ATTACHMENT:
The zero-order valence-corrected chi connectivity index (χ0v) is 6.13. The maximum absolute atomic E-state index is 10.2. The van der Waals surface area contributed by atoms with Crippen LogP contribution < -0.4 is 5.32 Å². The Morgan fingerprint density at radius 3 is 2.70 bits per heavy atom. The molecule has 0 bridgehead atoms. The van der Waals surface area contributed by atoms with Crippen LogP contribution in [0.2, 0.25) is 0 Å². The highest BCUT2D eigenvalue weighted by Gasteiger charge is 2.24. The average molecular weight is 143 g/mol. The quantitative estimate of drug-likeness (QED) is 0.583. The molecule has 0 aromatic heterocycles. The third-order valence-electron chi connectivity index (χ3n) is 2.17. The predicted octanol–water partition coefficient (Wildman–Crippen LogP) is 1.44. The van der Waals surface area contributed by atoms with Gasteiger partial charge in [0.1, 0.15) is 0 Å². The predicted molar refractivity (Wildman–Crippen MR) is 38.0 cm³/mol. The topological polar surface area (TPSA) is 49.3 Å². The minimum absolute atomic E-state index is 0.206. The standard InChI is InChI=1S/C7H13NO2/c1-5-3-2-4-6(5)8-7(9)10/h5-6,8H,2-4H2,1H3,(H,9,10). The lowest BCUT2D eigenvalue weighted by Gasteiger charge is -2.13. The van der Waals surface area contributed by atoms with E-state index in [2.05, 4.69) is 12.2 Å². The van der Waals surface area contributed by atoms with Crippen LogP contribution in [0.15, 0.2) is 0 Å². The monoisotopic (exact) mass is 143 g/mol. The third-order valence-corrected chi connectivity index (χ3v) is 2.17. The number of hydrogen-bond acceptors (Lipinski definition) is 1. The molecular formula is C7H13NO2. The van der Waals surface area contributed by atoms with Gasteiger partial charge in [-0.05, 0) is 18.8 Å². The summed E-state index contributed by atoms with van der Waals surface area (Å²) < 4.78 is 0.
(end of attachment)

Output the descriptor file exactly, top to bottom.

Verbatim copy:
The zero-order valence-corrected chi connectivity index (χ0v) is 6.13. The maximum absolute atomic E-state index is 10.2. The van der Waals surface area contributed by atoms with Crippen LogP contribution < -0.4 is 5.32 Å². The Morgan fingerprint density at radius 3 is 2.70 bits per heavy atom. The molecule has 0 bridgehead atoms. The van der Waals surface area contributed by atoms with Crippen LogP contribution in [0.2, 0.25) is 0 Å². The highest BCUT2D eigenvalue weighted by Gasteiger charge is 2.24. The average molecular weight is 143 g/mol. The quantitative estimate of drug-likeness (QED) is 0.583. The molecule has 0 aromatic heterocycles. The third-order valence-electron chi connectivity index (χ3n) is 2.17. The predicted octanol–water partition coefficient (Wildman–Crippen LogP) is 1.44. The van der Waals surface area contributed by atoms with Gasteiger partial charge in [0.1, 0.15) is 0 Å². The predicted molar refractivity (Wildman–Crippen MR) is 38.0 cm³/mol. The topological polar surface area (TPSA) is 49.3 Å². The minimum absolute atomic E-state index is 0.206. The standard InChI is InChI=1S/C7H13NO2/c1-5-3-2-4-6(5)8-7(9)10/h5-6,8H,2-4H2,1H3,(H,9,10). The lowest BCUT2D eigenvalue weighted by Gasteiger charge is -2.13. The van der Waals surface area contributed by atoms with E-state index in [2.05, 4.69) is 12.2 Å². The van der Waals surface area contributed by atoms with Crippen LogP contribution in [0.15, 0.2) is 0 Å². The monoisotopic (exact) mass is 143 g/mol. The third-order valence-corrected chi connectivity index (χ3v) is 2.17. The number of hydrogen-bond acceptors (Lipinski definition) is 1. The molecular formula is C7H13NO2. The van der Waals surface area contributed by atoms with Gasteiger partial charge in [-0.05, 0) is 18.8 Å². The summed E-state index contributed by atoms with van der Waals surface area (Å²) < 4.78 is 0.